Today we had a couple of walking/photo stops and took in some of the cool scenery. On the road to Ullapool the scenery changes really suddenly from forests and mountains and lakes and rivers to barren nothing...just rocky outcrops and some grass. Really dramatic change that was quite cool to witness. Once in Ullapool we went to a beach to skip some stones. Russel and I made up a cool game that was called, 'smash large rocks with even larger rocks', which was great fun. I could have stayed smashing rocks all day but we had a ferry to catch. We boarded the 2.5 hour ferry to the Isle of Lewis in the late arvo and then played cards on the trip over. Once in Lewis we found our hostel and then went to the local pub. It was pretty clear that we (when I say we I mean Russ, Deanna, Mel and me) had kind of been outcast by most of the rest of the tour so we wanted to make a real effort to try and make some friends. I don't think that most of the others did it deliberately, I think they just figured that we had our group so they'd leave us too it. After an hour or so at the pub it was pretty obvious that things weren't really going to change, so we decided to head to Tesco, buy cheaper alcohol, and the drink at the hostel instead. But Tesco stopped selling alcohol at 10pm, it was about 10.30 when we got there. So we figured that if we couldn't have alcohol, we'd have ice cream instead. There were packs of 4 cornettos for 1.30 so I bought a pack and ate all four pretty quickly, amazing! After our fix of ice cream it was time for bed. Another really cool day and I was really looking forward to exploring the Western Isles of Scotland over the next few days, couldn't wait to see what they had to offer.

Wednesday 25th August

'Today we visited the stunning Callanish Standing Stones, Neolithic in age and dating back more than 4000 years. Less busy than Stonehenge, these are said to be some of the most impressive and inspiring of any of the ancient stones in Britain. These Hebridean islands are predominantly Gaelic speaking and have an unbroken culture dating back thousands of years.'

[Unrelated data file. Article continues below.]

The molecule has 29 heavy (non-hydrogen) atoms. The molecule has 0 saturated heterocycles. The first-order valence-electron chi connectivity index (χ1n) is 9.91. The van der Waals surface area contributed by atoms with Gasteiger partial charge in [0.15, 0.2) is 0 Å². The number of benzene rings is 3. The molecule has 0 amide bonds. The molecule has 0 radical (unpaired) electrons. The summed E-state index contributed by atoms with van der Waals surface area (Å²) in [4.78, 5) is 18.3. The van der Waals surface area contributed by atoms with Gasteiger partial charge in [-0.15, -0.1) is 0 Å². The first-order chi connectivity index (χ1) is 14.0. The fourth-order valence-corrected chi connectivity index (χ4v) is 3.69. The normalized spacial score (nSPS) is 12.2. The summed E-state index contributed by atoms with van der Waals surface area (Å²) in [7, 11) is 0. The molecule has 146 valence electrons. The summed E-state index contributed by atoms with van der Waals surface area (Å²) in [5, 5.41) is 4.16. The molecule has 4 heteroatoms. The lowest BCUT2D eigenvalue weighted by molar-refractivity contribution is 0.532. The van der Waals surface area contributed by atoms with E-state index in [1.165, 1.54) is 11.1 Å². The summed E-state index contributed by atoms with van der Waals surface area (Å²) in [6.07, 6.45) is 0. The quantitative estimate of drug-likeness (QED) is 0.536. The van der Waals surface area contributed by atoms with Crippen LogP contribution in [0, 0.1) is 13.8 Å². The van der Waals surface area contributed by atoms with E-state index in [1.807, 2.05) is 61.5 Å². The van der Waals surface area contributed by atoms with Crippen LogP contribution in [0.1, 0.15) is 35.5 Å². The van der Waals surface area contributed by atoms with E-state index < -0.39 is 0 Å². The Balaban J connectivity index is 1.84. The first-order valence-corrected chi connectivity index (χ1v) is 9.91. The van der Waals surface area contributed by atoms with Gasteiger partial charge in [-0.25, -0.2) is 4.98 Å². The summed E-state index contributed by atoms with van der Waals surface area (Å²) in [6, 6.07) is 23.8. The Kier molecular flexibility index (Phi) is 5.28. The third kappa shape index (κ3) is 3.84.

The standing stones were amazing. They are in the shape of a Celtic Cross but they were erected around 3000BC, which is about 3500 years before the Celtic Cross came in to being, so there's a lot of mystery surrounding them, the people who put them up and what they were used for. They were covered in years and years of dirt and heather until quite recently when they were excavated. The fact that they were buried for a long period means that they are pretty much complete as no one has had the chance to knock them down.

After the standing stones we did a loop of Lewis and took in the scenery. We stopped at a massive old round house, which we got to climb. It was pretty high, but Analise still climbed to the top in her heels, crazy girl. This was part of Scotland I'd never been to before so it was interesting to see what it's like. It was definitely worth the trip, the place is very different, both in scenery and in culture. The Western Isles of Scotland were occupied by Vikings, so the Viking culture has rubbed off on the locals, who are already very isolated and have their own unique way of life. The scenery is mainly barren, not in a bad way tho, and some of the landscapes are very interesting and rugged.

In the evening we (again Russ, Deanna, Mel and I) played drinking Monopoly. We came up with the rules throughout the day. We invited many of the others to play too, but we were declined on every account. The rules:
- Normal Monopoly rules apply for the game play
- Drink every time you pass go
- Drink every time you buy a property
- Everyone drinks when you buy your first house (house warming)
- You drink every time you buy an additional house or hotel
- If you land on someone else's property you drink
- If the property has houses on it you drink the same number of drinks as there are houses (hotels equal 5 drinks)
- If you land on your own property you nominate another player to drink (if your property has houses the person you nominate must drink the same number of drinks as there are houses, again hotels are 5 drinks)
- If you go to jail you drink half a glass
- If you land on free parking you nominate another player to drink half a glass
- If you land on waterworks you drink half a glass of water
- Train stations are dry zones (no drinking if you land on them whether they're owned or not, but you drink when you buy them and if you land on your own station you can nominate another player to drink).
- If you point with your finger you drink (pointing with elbows only)
- If you accuse someone of needing to take a drink when they don't have to, you drink.
- At any time another player can be nominated to drink and if the majority of the other players agree, the nominated player must drink.
- New rules can be added at any time if all players agree

I think that's about it....oh, no there are a few more:
- One drink equals a mouthful
- The game finishes when the first player goes bankrupt. The winner is the person with the most overall wealth (money and properties) at that time.
- The loser must drink half a litre of melted ice cream.
Let's repeat the last one:
- The loser must drink half a litre of melted ice cream.
I lost! So I downed half a litre of melted ice cream. I'd already consumed a fair bit of junk during the day and for dinner alone I ate a large pizza, garlic bread and three bowls of regular ice cream. Then there was all the drink that went with the drinking Monopoly, then half a litre of melted, chocolate fudge, ice was actually pretty damn good and I finished it all. Hardly a punishment for losing! After Monopoly we played a few more drinking games, then bed sometime in the early hours. Bloody good day.

Cheers, photos up soon,